The Coronation of King Gyanendra of Nepal in the Courtyard of the Palace of Hanuman Dhoka in Kathmandu, in Kathmandu on this day 20 years ago, beginning a reign overshadowed by the gruesome Massacre of the Royal Family that ended with the Abolition of the Monarchy in 2008. A more formal Coronation, like the one held for King Birendra, was planned for a more auspicious date but that never came.
A few days earlier, the Royal Family had gathered for one of their annual dinner parties, when the Crown Prince, in a fit of drunken rage about the family’s refusal to allow him to marry a girl of his choice, shot fourteen members of the family, of which nine were killed, before the Crown Prince shot himself, though he was King for a few days before he passed away in hospital on June 4th. Prince Gyanendra, whose wife was also shot but survived, was out of the country and as King, vowed to investigate the massacre but led a shoddy investigation. However, there is a wide controversy regarding the Massacre, with many Nepalese people refusing to believe that the popular Crown Prince was responsible, instead citing Maoist agents, as well as Indian, Chinese, and US intelligence agencies behind the attack, and it was Maoist agents who led to the abolition of the Monarchy in 2008.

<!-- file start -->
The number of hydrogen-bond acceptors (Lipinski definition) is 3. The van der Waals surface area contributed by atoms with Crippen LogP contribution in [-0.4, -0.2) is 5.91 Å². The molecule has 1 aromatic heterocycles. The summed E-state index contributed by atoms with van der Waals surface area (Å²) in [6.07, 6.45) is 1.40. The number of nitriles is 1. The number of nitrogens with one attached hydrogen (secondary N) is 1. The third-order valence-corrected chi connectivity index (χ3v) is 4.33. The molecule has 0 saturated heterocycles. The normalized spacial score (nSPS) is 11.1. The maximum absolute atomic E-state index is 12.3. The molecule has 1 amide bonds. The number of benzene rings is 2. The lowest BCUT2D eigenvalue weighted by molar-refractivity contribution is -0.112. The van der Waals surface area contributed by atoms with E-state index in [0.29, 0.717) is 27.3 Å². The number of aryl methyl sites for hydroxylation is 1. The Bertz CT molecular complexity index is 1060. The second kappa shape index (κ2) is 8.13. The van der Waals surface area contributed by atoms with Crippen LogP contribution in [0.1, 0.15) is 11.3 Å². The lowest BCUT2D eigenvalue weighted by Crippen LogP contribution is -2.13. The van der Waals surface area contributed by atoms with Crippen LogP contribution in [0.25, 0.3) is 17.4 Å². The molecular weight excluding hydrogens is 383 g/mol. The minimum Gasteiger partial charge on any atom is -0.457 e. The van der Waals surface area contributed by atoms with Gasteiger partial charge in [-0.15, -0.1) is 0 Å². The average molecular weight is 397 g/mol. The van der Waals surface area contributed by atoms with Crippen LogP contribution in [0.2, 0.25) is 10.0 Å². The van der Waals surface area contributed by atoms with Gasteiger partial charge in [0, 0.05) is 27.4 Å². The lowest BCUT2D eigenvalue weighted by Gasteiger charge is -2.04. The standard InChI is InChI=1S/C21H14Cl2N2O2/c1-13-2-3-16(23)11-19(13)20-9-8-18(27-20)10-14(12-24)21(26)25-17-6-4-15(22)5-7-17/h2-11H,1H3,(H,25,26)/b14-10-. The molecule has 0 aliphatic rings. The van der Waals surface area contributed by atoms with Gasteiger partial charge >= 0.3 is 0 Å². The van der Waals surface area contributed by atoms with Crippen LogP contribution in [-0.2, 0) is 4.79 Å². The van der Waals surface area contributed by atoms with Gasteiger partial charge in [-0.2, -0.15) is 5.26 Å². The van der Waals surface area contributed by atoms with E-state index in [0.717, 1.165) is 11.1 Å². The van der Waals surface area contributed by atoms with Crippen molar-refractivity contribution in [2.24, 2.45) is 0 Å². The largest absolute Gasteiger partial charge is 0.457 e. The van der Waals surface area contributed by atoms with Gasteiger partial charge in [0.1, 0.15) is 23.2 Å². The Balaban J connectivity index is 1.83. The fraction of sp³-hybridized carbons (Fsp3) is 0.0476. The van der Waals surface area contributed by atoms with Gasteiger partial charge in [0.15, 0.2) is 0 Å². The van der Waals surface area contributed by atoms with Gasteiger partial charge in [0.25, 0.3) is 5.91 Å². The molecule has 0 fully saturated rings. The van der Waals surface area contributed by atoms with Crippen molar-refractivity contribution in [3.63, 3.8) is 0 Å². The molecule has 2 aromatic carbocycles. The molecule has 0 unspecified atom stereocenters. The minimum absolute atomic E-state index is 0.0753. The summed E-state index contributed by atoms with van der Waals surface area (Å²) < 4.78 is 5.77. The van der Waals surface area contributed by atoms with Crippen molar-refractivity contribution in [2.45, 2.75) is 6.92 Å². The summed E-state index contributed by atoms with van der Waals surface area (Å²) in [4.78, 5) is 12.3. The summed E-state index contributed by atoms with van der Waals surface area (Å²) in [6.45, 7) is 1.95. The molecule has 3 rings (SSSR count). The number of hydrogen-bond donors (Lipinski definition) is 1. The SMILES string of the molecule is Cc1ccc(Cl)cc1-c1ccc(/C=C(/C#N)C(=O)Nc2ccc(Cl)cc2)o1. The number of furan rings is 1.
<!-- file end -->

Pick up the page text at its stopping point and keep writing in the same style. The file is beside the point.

However, the Coronation in 2001 was not the first time King Gyanendra was crowned King of Nepal. In November 1950, during a political plot, his grandfather, King Tribhuvan, along with the rest of the Royal Family, fled to India, leaving the 3-year old Prince Gyanendra as the only male member of the Royal Family in Nepal, and he was declared King by the Rana Prime Minister. King Gyanendra reigned until January 1951, when his grandfather King Tribhuvan returned to Nepal and resumed the throne.